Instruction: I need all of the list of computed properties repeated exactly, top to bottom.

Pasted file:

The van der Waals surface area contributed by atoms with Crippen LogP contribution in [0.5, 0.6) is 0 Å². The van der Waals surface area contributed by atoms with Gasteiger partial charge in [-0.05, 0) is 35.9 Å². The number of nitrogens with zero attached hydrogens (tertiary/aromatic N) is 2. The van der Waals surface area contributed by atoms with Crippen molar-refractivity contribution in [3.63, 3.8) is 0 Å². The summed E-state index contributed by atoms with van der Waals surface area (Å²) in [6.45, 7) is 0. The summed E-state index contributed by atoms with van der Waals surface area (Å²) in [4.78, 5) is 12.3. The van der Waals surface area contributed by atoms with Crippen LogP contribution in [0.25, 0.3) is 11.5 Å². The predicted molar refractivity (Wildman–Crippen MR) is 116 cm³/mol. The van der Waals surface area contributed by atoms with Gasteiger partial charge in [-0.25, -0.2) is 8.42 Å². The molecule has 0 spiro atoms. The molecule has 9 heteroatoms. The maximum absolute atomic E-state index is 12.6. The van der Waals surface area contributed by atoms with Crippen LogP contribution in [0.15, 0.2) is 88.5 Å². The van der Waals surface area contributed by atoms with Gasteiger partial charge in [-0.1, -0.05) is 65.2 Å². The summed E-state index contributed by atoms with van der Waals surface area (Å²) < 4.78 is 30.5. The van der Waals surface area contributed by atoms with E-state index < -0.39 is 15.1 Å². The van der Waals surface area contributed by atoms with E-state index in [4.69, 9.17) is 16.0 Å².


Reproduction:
The van der Waals surface area contributed by atoms with Crippen LogP contribution in [0.5, 0.6) is 0 Å². The van der Waals surface area contributed by atoms with Gasteiger partial charge in [-0.05, 0) is 35.9 Å². The number of nitrogens with zero attached hydrogens (tertiary/aromatic N) is 2. The van der Waals surface area contributed by atoms with Crippen molar-refractivity contribution in [3.63, 3.8) is 0 Å². The summed E-state index contributed by atoms with van der Waals surface area (Å²) in [6.45, 7) is 0. The summed E-state index contributed by atoms with van der Waals surface area (Å²) in [4.78, 5) is 12.3. The van der Waals surface area contributed by atoms with Crippen LogP contribution in [0.25, 0.3) is 11.5 Å². The predicted molar refractivity (Wildman–Crippen MR) is 116 cm³/mol. The van der Waals surface area contributed by atoms with Gasteiger partial charge in [-0.25, -0.2) is 8.42 Å². The molecule has 0 spiro atoms. The molecule has 9 heteroatoms. The maximum absolute atomic E-state index is 12.6. The van der Waals surface area contributed by atoms with Crippen LogP contribution in [0.15, 0.2) is 88.5 Å². The van der Waals surface area contributed by atoms with Gasteiger partial charge in [-0.1, -0.05) is 65.2 Å². The summed E-state index contributed by atoms with van der Waals surface area (Å²) < 4.78 is 30.5. The van der Waals surface area contributed by atoms with E-state index < -0.39 is 15.1 Å². The van der Waals surface area contributed by atoms with E-state index in [4.69, 9.17) is 16.0 Å².